Obamacare, Baseball, and the Public Trust
Two weeks before the passage of Obamacare in 2010, I attended a town hall event held by my then-Congressman Bart Stupak. Remember Stupak? It was Bart who, along with Joe Pitts, attempted to hold up the final passage of Obamacare with their amendment prohibiting federal funding of abortion within the law. It was all a sham, though -- Stupak admitted he would have voted for the bill even without his amendment.
In fact, in reply to a constituent stating at that town hall that "73% of the American people want you to start over" with the health care law, Stupak replied:
We've been starting (healthcare) over for 98 years, we’re not gonna start over.
Stupak went on to explain his take on the health care law that Democrat-controlled Washington, D.C., was hashing out. He noted:
[Both the House and Senate bills] eliminate the insurance company’s anti-trust deal; only insurance companies and major league baseball benefit from anti-trust laws.
At the time, I couldn't figure out why he brought up baseball, but since then I've learned that it's quite a burr in the regressive's saddle. Anti-trust laws were supposedly established to break up the titans of industry, stopping huge monopolies from occurring from a huge burst of freedom and liberty, ostensibly to protect us from having only one place to go for our goods. How very successful and lucrative that legacy has been for the federal government.
Three years after the passage of Obamacare, we can see the law has allowed the federal government to function as a trust. It forces millions to lose their plans from numerous companies, and it forces citizens into a one-size-fits-all coverage scheme to be purchased from a marketplace that is not a marketplace, served by one non-functional website.
Really, it is the federal government that "benefits" from being dealt out of the anti-trust laws. The public trust is now at odds with a monopoly within government. Such a government of the government, for the government, and by the government is not what our founders intended.
Speaking of baseball and the government, the sport can serve a useful comparison for just how much money has been spent on the doomed Healthcare.gov.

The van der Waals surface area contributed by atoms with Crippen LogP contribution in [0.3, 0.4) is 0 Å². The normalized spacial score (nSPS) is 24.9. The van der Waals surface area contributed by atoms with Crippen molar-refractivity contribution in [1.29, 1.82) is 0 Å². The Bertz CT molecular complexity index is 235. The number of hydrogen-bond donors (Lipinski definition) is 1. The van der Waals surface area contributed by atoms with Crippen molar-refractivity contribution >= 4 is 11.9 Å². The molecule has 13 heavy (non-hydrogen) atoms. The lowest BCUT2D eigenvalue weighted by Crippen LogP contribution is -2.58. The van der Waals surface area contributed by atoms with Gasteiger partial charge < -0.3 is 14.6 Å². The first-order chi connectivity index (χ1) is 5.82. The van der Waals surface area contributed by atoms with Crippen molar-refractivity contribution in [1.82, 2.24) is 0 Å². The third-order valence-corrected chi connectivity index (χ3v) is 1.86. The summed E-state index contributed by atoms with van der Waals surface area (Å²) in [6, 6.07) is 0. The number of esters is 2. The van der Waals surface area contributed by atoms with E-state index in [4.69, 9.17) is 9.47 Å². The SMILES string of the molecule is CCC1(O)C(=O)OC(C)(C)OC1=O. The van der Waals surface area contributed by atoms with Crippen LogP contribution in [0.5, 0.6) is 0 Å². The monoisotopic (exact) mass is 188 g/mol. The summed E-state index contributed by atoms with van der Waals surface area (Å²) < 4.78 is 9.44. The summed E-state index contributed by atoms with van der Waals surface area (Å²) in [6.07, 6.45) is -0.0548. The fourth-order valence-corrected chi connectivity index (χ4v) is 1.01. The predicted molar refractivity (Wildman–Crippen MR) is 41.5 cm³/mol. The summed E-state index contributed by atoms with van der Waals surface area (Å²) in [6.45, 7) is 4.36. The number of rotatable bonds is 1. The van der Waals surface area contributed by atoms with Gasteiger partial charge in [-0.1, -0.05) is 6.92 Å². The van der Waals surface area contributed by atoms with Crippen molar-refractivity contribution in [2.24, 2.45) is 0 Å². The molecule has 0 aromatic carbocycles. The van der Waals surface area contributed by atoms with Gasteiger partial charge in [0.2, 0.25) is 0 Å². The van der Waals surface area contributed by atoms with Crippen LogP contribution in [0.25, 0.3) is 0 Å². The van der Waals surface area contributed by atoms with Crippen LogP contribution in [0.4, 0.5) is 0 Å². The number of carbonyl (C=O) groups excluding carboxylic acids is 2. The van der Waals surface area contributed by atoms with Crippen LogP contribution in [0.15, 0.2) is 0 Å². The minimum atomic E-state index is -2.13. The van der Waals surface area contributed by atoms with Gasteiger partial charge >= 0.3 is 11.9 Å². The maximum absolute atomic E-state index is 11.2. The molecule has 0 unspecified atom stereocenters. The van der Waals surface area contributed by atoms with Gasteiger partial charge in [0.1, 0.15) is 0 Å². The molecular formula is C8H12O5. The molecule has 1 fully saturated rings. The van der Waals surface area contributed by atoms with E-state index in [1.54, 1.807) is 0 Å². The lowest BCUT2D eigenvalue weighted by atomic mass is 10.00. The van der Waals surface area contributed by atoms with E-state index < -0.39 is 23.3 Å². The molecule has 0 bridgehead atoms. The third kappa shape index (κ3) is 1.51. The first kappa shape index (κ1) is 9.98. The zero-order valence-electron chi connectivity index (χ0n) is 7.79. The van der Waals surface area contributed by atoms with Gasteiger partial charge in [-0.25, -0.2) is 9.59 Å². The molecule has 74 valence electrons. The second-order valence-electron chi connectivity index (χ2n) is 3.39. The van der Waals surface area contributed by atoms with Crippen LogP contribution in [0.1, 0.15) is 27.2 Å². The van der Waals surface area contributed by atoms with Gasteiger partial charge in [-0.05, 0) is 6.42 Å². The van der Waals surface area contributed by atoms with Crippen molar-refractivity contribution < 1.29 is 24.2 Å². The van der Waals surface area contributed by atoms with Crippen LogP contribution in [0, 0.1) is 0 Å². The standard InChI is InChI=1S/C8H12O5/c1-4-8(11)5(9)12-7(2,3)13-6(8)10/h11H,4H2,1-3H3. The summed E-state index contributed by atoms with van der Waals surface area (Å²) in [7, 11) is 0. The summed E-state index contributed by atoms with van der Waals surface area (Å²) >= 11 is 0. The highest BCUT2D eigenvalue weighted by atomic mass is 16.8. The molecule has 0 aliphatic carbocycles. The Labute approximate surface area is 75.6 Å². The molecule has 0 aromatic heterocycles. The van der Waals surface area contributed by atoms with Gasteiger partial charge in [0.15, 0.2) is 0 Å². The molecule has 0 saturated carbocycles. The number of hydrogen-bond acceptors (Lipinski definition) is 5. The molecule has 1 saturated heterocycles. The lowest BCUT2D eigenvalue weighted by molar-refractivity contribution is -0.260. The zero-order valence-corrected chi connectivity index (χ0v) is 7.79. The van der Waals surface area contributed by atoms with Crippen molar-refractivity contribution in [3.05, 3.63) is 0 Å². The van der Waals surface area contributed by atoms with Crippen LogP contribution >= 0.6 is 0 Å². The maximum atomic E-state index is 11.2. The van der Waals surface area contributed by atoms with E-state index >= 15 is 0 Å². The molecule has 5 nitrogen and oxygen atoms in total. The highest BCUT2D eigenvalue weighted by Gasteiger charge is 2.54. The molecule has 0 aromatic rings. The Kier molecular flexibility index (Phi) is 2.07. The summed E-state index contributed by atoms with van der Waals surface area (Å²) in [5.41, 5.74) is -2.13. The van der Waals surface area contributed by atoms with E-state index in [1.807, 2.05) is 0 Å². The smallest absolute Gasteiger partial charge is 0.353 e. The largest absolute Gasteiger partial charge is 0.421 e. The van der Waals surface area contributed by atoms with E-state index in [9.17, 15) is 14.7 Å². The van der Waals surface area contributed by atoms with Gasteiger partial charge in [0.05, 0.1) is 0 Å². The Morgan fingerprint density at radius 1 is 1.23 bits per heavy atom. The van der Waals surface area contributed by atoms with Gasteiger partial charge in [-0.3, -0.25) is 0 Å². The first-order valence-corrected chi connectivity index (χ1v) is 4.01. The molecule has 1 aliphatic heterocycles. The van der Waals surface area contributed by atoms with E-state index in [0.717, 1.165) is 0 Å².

Let's assume the Washington Post is correct in its estimation that the website cost around $174 million, and could reach as high as $300 million. (Excuse me for snickering at the thought that there is some sort of spending cap on this monument to hole-digging.) In that case, the Obama administration paid out, presumably in the last three years, more than the entire career earnings of Mariano Rivera. Don't like baseball? Shaquille O’Neal’s estimated career earnings are a little over $292 million. Wayne Gretzky, Brendan Shanahan, and Steve Yzerman would have to pool all their earnings from their entire careers to fund this website that doesn't work. (Why Brendan Shanahan? Because I like Brendan Shanahan.)
I'm not even talking net worth. I'm talking about all the money they have earned in their careers. If you consider how much money you've made in your lifetime, and then look at the stuff you have, you might get a little depressed. But the government doesn't have such emotions, as unearned money is no object. They’ll just fill in the hole and start digging a new one.
A moral comparison is apt, as well. The men mentioned above spent nearly all of their lives honing their God-given talent. They practiced and sacrificed, and worked toward goals and succeeded beyond their wildest dreams. Their lives were consumed with becoming the best and remaining excellent -- two distinct moral virtues that big government tries to undermine, and indeed, attempts to prove are not possible. (Recall, “you didn’t build that.”)